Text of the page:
One of my earliest childhood memories is the pungent aroma of yellow cedar in my grandmothers carving studio. To my adolescent mind, the shavings seemed to be waist high, and I had to wade through them to explore the mysterious tools and the half-finished carvings which lay about. I had no way of knowing then, that this was a glimpse into my own future, and a creative path that began generations before I was born.
At the time I was playing in cedar shavings, my father, Dave Neel Sr. was apprenticing with his mother, Ellen Neel; who is credited with being the first Native woman carver (It was Haida artist, Frieda Diesing, who first pointed this out to me in the 1990's). Ellen had the good fortune of learning to carve from her uncle, Mungo Martin, and her grand-father, Charlie James. Mungo apprenticed with Charlie James, from a young age, and they completed many totem poles, masks and other carvings together. The name of the master-carver who taught Charlie has been lost to history.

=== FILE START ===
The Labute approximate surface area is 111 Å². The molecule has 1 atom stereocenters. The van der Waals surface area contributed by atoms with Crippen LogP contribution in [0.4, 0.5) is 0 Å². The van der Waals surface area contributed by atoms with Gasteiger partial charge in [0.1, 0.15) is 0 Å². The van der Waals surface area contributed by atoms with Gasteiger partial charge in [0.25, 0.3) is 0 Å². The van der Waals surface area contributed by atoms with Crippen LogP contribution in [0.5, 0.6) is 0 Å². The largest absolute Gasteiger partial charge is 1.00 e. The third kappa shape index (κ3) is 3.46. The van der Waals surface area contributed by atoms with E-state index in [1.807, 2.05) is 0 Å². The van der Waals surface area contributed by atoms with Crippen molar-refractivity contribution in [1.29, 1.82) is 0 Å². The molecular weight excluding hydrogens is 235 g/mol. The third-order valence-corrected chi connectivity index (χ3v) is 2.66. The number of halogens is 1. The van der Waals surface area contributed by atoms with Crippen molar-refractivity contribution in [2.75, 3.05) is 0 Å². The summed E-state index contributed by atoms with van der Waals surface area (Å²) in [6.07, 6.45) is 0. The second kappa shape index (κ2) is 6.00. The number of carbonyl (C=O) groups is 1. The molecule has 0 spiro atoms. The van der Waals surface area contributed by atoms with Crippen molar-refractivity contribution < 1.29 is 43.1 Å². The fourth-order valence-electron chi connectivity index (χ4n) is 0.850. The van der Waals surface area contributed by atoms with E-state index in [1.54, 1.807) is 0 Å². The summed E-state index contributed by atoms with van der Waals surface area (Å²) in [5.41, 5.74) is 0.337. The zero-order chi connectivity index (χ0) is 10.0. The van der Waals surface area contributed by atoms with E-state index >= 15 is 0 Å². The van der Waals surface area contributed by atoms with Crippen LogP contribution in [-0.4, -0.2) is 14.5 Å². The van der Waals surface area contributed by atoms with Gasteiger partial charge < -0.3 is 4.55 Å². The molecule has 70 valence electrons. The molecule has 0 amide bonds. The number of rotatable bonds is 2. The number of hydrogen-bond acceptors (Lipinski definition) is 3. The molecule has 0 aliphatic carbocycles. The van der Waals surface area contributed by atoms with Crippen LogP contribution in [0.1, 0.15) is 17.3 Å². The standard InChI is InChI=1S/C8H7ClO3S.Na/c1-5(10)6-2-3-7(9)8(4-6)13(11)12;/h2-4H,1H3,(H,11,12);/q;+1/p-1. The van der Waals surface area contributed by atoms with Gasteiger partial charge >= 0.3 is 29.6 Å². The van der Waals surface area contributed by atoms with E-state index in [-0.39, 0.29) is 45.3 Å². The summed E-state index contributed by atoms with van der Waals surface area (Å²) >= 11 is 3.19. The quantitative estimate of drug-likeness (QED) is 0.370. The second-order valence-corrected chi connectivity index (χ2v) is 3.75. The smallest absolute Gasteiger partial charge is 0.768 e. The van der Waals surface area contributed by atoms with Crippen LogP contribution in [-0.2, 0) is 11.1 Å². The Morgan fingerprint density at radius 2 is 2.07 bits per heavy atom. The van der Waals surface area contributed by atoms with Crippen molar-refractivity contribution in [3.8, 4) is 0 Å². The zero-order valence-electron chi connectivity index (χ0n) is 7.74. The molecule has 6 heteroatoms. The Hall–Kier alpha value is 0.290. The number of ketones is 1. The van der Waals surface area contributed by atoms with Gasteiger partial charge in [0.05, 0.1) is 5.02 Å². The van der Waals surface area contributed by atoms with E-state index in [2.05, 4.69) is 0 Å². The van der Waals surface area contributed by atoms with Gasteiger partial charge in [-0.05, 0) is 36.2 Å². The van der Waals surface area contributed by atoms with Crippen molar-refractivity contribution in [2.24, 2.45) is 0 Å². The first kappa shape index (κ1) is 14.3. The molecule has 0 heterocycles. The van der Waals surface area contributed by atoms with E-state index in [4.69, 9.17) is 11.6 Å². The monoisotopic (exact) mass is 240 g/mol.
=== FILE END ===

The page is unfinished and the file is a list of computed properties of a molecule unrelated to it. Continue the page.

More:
These are some of the people who helped keep the culture alive during their time, and passed on their knowledge. We are fortunate that many fine photographs of them still exist; and some of my favorites can be seen here. I hope that you enjoy them as much as I have.
David Neel (Glaglaklawis)